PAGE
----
He has a cool long’ish haircut, he’s barely old enough to legally pop a beer at a Memorial Day cookout, and this is only his second NBA season. So why does Kawhi Leonard give off the impression that he’s been with the San Antonio Spurs since the team’s last championship in 2007?
Because the dude, like most Spurs, never seems to be out of place. Spurs coach Gregg Popovich has bigger basketball brains than any of us, so we’re sure he can point to several moments where Leonard was out of step with his teammates, or borderline breaking a play, or late on a defensive rotation. We know this technical veteran probably still has a while to go in coach Pop’s eyes; because even Tim Duncan probably has some mitigating aspects of his game that Popovich would like him to shore up.
Like Tony Allen, though, we’re often working while distracted by a silent re-airing of this Memphis Grizzlies/San Antonio Spurs series flickering in the background, and we’re not seeing much that would have even Vinny Del Negro pulling out his hair, much less a taskmaster like Popovich.
Maybe that’s why it seems as if Leonard has two rings already.
That sort of respect is the price that someone like Kawhi Leonard has to pay for entering into this championship-ready crew. The Spurs traded a much-admired guard in George Hill to Indiana for Leonard on draft night in 2011, and while Spurs fans were giddy at the prospects of this phenomenal athlete bringing a young man’s touch to team full of greybeards, an extended lockout and eventual deal for Stephen Jackson got in Kawhi’s way on his way from draft night obscurity toward semi-stardom. By his second season, though, Jackson had been dismissed, and the Hill deal was firmly established as one of the rare win-win moves for either side. And when the playoffs rolled around, dodgy competition or not, Leonard has stepped it up to a frightening degree.
An average three-point shooter during the regular season for the second straight year, Leonard has ramped up his work from long range, shooting 41 percent from outside the arc. If this doesn’t seem like a knockout number, understand that the Spurs are using a 21-year old (one that entered the NBA with what was termed to be a questionable jumper 17 months ago) as their designated D-buster from outside the arc, asking the youngster to play an old man’s game.
The end result? It feels as if Leonard has the ball in his hands for about three and a half minutes of the 37 minutes he plays per game. He’s an afterthought, in a way, until he’s asked to put the capper on a 12-2 run that leads to the opposing team’s timeout. This (and Leonard’s out of nowhere 59 percent shooting mark from the free throw line; he shot 82 percent on the season and 81 percent during last year’s postseason) is why Leonard’s Player Efficiency Rating is merely a “pretty good” 17.7 over the postseason; because usage rate is factored in so highly into PER. I know this isn’t the correct application, but the Spurs don’t really use him.
Which is a weird place to be, for a talented 21-year old. Great teams usually aren’t afforded the chance to work in fantastic young players, but the Spurs (who threw Tim Duncan into the mix in 1997, Tony Parker into the fire 2001, and Manu Ginobili a year later) have dealt with this before. Leonard hasn’t, and despite his knowledge of San Antonio’s past, it can’t be the most fulfilling thing at times to give into a ball movement offense, to stay in that corner, and to go long stretches without being asked to contribute offensively.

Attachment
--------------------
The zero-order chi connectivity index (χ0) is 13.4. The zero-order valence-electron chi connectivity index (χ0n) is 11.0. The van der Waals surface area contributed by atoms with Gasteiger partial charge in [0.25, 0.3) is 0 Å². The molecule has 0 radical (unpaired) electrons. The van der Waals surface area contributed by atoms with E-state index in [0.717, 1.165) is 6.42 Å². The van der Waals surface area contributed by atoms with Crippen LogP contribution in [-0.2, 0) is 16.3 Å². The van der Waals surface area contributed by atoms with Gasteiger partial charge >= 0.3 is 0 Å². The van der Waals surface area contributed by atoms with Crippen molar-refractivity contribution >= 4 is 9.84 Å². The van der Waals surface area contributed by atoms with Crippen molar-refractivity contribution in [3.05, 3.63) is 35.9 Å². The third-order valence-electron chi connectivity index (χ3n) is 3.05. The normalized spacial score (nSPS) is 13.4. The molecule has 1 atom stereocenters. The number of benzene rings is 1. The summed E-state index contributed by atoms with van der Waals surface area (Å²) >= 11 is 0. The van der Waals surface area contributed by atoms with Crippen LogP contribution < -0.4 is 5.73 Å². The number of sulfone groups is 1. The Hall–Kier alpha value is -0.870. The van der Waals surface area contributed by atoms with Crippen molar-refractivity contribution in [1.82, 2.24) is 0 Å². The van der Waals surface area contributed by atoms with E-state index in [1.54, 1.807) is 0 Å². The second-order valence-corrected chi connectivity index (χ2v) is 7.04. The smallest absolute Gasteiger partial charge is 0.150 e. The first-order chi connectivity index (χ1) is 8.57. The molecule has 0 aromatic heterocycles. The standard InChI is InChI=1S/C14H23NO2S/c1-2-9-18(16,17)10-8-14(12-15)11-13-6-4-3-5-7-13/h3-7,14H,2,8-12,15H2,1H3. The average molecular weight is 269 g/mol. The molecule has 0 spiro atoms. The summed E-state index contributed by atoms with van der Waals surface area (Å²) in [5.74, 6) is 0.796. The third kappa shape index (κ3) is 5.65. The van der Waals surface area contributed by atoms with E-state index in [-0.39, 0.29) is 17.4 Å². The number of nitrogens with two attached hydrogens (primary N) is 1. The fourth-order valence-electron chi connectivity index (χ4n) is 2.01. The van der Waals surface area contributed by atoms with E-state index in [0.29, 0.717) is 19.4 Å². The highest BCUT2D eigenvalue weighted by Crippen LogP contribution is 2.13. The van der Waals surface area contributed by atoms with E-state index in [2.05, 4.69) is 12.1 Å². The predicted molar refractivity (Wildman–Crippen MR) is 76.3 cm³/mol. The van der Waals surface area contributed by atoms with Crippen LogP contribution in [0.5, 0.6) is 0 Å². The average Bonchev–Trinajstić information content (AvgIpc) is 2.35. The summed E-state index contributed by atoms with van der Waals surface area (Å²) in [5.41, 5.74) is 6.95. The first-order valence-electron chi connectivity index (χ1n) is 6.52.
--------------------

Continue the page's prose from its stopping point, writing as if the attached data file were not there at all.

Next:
Leonard doesn’t appear to mind. Instead, he heads to the glass, picking up board after board on his way toward 8.2 a game – from a small forward, mind you. He’s playing the lanes, 1.4 steals a game, but have you seen this guy overplay much on defense? He has a chance to become an all-out fast break superstar, leaking out in transition for a series of finishes that would have everyone remembering how to pronounce his first name, and yet Kawhi stays back to work that defensive glass while 37-year old Tim Duncan chases down the pick and roll shooter.
And, given a chance to play a role on Team USA’s Select Team this summer, the usual stepping stone toward nationally televised Team USA Olympic glory, Leonard told the San Antonio-Express News’ Mike Monroe this on Saturday:
“I know that camp is going to be fun, but I'm still debating if I'm going to go this summer,” he said. “I've got to get my knee healthy this offseason. That's the most important thing for me this summer.”
Yeesh. Resting up for training camp, rather than battling it out with LeBron James in full view of Mike Krzyzewski and Jerry Colangelo. This guy is a sports columnist’s dream.
We shouldn’t fawn too much. Leonard isn’t some LeBron (or, possibly, even a Paul George) in-waiting. He was brought on to be a role player and Leonard fulfilled his expectations thus far, but he still has quite a bit of work to do on his ball-handling and in-between game. Some would argue that that work would already have been taken care of if he were thrown into the fire with a team that would ask him to use up more possessions with slashing (slashing with the ball, that is, instead of slashing to receive a Spurs-style pass) and penetration, and it’s hard to disagree with them.
For now, the 21-year old will just have to be happy playing into June. Happy with making well over half his shots against the toughest defenses spring and summer have to offer, while earning the trust of the best organization in sports, a franchise giddy with his commitment to team.
In a few years Kawhi Leonard will probably be dropping 20 a game while starring in all other areas of the court. We hope, as the San Antonio legends fade into retirement, it will be with a team just as fulfilling as this one.